Dota 2 Feature

History of the Dota Pro Circuit

History of the Dota Pro Circuit

    Last Updated on January 5, 2023

Since its inception, the Dota Pro Circuit has had a streak of strong competitive spirit from every region. In its inaugural tournament in 2011 named The International, it saw players representing 19 different countries.

11 years onward, the countries represented at The International reached an astounding 32 countries. There were players from every region in the world thanks to the Dota Pro Circuit or DPC. 

TI Invites and Qualifiers over the years

In its early iterations, the main way to get into The International was through direct invites. As the years went by, the number of direct invites went down from all 16 slots to 6 slots. Valve made changes to allow for qualifiers to take place instead of inviting teams directly.

This qualifier change started at TI2 with the East Qualifier and the West Qualifier. It would also soon increase to make regional qualifiers the norm in the present.

The Wildcard System for the Dota Pro Circuit

During TI3, TI5, and TI6, the tournament introduced a wildcard system. It saw runner-ups from the qualifiers duke it out one last time. The concept did not continue in TI4 through TI7 and TI10. However, it made a refined return under the name “Last Chance Qualifiers.”

This follows the concept of having the second place, and this time the third place finishers of the regional qualifiers, compete for the final two slots of TI11. The implementation would prove to be a hit, as the winners of this qualifier went up to the top 2 and top 3 in Team Secret and Team Liquid, respectively. As an esports with storied dark horse runs, this concept is something Valve may implement in future TIs.

As for direct invites, the system was revamped into a point system that made the top-performing teams all-year head straight into TI without having to go through the qualifiers. Created during the competitive season after TI7, it saw the top 8 teams getting invited straight to the main event of TI8.

After TI8, this was changed from the top 8 to the top 12 teams. It allowed TI8 to fill the remaining 8 slots with qualifier teams. It quickly showed the most consistent teams all year. This system was further improved upon by implementing the upper and lower division for all six regions in competitive Dota 2. 

The new Division 1 and Division 2 system

Image of The Internationals after the Dota Pro Circuit
Via Dota 2 The International Twitter

The 2021 Upper and Lower division tours, also known as Div1 and Div2. They made it to make competitive Dota 2 more sustainable. It allowed for more matches to occur instead of waiting for major tournaments.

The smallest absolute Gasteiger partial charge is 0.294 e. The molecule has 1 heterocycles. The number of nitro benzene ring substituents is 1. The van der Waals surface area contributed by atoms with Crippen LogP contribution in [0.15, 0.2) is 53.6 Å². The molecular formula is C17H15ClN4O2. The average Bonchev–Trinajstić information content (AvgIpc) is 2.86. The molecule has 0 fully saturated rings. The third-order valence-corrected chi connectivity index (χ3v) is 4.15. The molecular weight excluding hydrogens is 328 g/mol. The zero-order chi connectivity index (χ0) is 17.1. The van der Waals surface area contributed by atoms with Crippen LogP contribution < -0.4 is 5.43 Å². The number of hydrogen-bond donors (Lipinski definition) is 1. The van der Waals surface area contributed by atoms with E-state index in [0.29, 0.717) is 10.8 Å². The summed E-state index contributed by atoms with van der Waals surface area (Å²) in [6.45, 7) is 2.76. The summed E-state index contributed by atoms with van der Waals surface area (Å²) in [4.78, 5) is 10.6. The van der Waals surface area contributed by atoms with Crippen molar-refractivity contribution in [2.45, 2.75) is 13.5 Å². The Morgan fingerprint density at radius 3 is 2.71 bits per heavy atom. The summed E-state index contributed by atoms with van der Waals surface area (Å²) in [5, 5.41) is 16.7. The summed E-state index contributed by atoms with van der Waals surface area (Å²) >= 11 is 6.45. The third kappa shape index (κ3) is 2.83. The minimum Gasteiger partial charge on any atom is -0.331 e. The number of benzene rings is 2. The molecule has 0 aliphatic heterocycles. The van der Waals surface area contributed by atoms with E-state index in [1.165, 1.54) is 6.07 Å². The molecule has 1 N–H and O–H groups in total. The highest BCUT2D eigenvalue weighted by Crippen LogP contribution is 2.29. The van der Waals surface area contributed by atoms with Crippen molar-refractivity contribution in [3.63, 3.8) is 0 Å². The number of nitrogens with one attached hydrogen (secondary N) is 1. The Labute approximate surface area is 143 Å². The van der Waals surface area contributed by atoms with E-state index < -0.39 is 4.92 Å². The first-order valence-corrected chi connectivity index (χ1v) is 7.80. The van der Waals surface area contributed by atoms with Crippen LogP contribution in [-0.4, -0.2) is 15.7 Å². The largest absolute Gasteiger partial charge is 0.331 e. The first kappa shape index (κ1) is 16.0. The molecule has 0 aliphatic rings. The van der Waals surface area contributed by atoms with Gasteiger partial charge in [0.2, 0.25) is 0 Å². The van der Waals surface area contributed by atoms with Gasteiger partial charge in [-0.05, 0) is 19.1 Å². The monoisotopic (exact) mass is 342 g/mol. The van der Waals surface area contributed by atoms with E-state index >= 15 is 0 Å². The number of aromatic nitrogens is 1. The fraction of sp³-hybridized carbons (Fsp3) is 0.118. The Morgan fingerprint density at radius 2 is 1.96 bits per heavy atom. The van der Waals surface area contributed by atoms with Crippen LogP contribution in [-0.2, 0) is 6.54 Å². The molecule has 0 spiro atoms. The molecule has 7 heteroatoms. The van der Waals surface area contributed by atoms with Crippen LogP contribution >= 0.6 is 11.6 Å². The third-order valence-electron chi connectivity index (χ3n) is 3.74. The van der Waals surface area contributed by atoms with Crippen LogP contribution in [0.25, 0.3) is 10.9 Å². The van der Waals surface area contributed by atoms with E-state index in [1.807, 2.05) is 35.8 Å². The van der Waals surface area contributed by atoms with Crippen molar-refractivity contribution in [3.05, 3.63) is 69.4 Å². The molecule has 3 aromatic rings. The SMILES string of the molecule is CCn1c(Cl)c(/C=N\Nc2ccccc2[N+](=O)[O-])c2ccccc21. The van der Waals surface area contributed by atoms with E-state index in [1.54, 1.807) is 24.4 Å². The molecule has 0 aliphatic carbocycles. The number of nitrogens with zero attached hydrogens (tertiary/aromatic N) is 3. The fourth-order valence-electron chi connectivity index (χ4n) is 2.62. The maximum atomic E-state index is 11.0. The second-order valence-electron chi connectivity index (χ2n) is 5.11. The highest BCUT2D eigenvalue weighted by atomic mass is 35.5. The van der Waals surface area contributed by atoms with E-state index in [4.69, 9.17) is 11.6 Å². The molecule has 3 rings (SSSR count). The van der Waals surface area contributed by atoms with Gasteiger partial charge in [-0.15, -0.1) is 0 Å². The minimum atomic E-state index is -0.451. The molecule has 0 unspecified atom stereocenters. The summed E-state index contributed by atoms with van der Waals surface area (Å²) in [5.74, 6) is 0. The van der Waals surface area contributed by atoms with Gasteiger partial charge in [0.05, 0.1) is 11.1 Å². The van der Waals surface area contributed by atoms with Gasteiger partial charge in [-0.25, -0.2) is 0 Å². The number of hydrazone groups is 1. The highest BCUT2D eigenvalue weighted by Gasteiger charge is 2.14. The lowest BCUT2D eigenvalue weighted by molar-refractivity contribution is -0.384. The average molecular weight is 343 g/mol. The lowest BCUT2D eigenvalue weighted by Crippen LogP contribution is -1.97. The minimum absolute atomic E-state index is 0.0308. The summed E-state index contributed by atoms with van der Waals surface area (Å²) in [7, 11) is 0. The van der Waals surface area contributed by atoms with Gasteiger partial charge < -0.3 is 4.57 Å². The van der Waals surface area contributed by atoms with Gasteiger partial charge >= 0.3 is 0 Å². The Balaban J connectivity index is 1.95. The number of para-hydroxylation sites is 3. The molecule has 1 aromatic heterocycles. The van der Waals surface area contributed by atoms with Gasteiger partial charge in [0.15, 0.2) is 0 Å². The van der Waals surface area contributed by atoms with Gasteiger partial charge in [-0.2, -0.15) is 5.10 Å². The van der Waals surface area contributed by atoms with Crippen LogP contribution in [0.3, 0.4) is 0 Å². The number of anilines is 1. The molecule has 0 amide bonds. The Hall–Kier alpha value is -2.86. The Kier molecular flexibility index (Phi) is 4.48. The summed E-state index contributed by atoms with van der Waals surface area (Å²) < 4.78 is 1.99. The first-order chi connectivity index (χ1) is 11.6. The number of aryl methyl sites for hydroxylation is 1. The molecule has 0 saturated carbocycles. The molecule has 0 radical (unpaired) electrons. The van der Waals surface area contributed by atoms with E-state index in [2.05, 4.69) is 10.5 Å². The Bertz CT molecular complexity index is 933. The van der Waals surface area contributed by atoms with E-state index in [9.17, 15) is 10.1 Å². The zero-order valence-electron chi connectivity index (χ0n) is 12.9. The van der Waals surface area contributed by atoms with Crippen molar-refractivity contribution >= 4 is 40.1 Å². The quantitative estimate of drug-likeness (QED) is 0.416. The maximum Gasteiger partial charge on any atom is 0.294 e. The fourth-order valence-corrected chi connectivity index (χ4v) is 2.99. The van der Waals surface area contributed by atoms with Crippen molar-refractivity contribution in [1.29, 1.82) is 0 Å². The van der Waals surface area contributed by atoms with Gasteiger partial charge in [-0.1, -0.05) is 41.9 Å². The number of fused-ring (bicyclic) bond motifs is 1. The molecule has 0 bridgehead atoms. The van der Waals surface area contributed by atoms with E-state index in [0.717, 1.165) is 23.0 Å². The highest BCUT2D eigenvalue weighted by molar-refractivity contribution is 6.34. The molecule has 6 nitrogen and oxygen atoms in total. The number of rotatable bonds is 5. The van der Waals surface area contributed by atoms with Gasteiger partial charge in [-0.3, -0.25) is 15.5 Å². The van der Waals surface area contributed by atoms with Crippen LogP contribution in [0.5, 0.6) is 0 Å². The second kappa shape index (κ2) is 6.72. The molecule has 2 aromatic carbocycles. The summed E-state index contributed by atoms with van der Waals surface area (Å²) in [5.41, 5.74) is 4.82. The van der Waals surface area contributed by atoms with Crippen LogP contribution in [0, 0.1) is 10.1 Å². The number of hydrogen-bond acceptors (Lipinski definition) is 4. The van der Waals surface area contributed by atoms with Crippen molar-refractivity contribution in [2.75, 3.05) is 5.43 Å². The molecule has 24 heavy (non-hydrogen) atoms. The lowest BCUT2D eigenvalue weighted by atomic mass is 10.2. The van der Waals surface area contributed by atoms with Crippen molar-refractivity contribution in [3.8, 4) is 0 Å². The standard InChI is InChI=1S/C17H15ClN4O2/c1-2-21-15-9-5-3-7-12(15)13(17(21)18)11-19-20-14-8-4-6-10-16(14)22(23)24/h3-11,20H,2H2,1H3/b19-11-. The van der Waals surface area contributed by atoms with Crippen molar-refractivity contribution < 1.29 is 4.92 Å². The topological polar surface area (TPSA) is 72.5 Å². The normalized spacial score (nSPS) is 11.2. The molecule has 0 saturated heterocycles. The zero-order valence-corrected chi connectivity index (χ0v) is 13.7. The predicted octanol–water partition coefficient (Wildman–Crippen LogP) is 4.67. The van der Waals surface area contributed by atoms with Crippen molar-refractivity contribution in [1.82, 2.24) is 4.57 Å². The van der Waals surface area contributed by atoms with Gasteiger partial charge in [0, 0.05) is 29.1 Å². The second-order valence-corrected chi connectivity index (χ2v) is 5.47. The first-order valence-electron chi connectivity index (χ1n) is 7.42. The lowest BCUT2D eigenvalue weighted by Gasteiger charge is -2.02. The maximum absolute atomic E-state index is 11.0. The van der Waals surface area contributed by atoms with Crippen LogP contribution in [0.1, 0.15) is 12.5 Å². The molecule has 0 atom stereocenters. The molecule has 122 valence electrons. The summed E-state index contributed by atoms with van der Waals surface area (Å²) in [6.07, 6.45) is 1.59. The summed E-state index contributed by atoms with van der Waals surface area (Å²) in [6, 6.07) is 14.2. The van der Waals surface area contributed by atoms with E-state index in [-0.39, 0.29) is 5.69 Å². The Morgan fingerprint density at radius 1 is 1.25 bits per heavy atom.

Div 2 is the bracket where teams would try to qualify for Div 1. Every tour, the top 2 teams in Div 2 will be sent to Div 1, while the bottom 2 would be eliminated, and where open qualifiers would take place to fill in those slots. In Div 1, the top teams would get invited to the next major tournament, while the bottom 2 will be relegated to Div 2.

During the Singapore Major of 2021, four teams would be invited from Europe and China, three from Asia and CIS, and two from North and South America. In the next major, the Animajor of Kyiv, they tweaked it into 4 from WEU and China. Plus 3 from SEA and EEU, and 2 from NA and SA regions.

This manner of invitation would be observed in the Stockholm Major and the Arlington Major before TI11. 

These Div1 and Div2 tours would happen over the span of six weeks. However, this left a sour impression on spectators and players alike. For the upcoming tour, Valve decided to cut the tour time from six weeks down to three weeks.

What Did This Mean for the Dota Pro Circuit?

This meant more games in a shorter time span. It also meant that players could take longer breaks, which was seen as a good move by the community. Even more, it could mark the resurgence of third-party tournaments after division tours and majors.

Dota 2 will see more changes in the future. It will be a good move onwards for Valve to take more feedback from tournament organizers, players, and the community. This is to make the Dota Pro Circuit more sustainable for years to come.

The road to TI12 will begin in January with China, EEU, SEA, WEU, NA, and SA Division 1 Tour. Division 2 will start at the end of January, and conclude in mid-February. The first major of this season is yet to be officially announced.

If you liked this, read more articles on our website. You can also follow us on social media to stay updated on the latest esports and gaming news.

Written By
Jean Salgados

Spent all the years of his college writing for the school newspaper and transitioned to casting Dota 2 games shortly after graduation.

Leave a Reply

Your email address will not be published. Required fields are marked *